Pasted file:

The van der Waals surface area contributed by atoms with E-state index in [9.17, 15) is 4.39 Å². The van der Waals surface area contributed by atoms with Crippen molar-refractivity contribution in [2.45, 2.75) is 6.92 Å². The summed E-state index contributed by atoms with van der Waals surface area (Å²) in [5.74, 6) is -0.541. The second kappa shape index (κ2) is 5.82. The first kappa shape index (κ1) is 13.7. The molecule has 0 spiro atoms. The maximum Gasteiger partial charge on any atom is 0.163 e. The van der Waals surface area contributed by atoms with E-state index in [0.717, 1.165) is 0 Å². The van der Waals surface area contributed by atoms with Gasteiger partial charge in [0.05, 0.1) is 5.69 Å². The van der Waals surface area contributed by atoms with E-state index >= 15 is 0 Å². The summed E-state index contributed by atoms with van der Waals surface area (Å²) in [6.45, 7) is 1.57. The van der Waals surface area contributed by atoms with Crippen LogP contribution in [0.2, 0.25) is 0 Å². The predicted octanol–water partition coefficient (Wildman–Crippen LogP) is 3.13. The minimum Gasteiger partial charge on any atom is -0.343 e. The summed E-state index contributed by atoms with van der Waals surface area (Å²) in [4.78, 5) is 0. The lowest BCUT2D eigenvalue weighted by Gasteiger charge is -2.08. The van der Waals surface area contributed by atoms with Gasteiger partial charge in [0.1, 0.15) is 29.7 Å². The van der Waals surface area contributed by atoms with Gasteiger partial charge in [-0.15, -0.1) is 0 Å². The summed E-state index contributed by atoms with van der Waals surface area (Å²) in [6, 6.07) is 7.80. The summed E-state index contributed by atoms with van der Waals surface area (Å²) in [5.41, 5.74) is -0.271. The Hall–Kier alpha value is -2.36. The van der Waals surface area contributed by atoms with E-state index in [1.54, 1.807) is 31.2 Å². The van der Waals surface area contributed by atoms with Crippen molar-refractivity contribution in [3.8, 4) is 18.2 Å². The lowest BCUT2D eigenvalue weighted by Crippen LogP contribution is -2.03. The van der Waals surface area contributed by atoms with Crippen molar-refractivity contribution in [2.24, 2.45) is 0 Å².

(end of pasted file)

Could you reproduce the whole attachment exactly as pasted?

The van der Waals surface area contributed by atoms with E-state index in [9.17, 15) is 4.39 Å². The van der Waals surface area contributed by atoms with Crippen molar-refractivity contribution in [2.45, 2.75) is 6.92 Å². The summed E-state index contributed by atoms with van der Waals surface area (Å²) in [5.74, 6) is -0.541. The second kappa shape index (κ2) is 5.82. The first kappa shape index (κ1) is 13.7. The molecule has 0 spiro atoms. The maximum Gasteiger partial charge on any atom is 0.163 e. The van der Waals surface area contributed by atoms with E-state index in [0.717, 1.165) is 0 Å². The van der Waals surface area contributed by atoms with Gasteiger partial charge in [0.05, 0.1) is 5.69 Å². The van der Waals surface area contributed by atoms with E-state index >= 15 is 0 Å². The summed E-state index contributed by atoms with van der Waals surface area (Å²) in [6.45, 7) is 1.57. The van der Waals surface area contributed by atoms with Crippen LogP contribution in [0.2, 0.25) is 0 Å². The predicted octanol–water partition coefficient (Wildman–Crippen LogP) is 3.13. The minimum Gasteiger partial charge on any atom is -0.343 e. The summed E-state index contributed by atoms with van der Waals surface area (Å²) in [4.78, 5) is 0. The lowest BCUT2D eigenvalue weighted by Gasteiger charge is -2.08. The van der Waals surface area contributed by atoms with Gasteiger partial charge in [0.1, 0.15) is 29.7 Å². The van der Waals surface area contributed by atoms with Gasteiger partial charge in [-0.15, -0.1) is 0 Å². The summed E-state index contributed by atoms with van der Waals surface area (Å²) in [6, 6.07) is 7.80. The summed E-state index contributed by atoms with van der Waals surface area (Å²) in [5.41, 5.74) is -0.271. The Hall–Kier alpha value is -2.36. The van der Waals surface area contributed by atoms with E-state index in [1.54, 1.807) is 31.2 Å². The van der Waals surface area contributed by atoms with Crippen molar-refractivity contribution in [3.8, 4) is 18.2 Å². The lowest BCUT2D eigenvalue weighted by Crippen LogP contribution is -2.03. The van der Waals surface area contributed by atoms with Crippen molar-refractivity contribution in [2.24, 2.45) is 0 Å².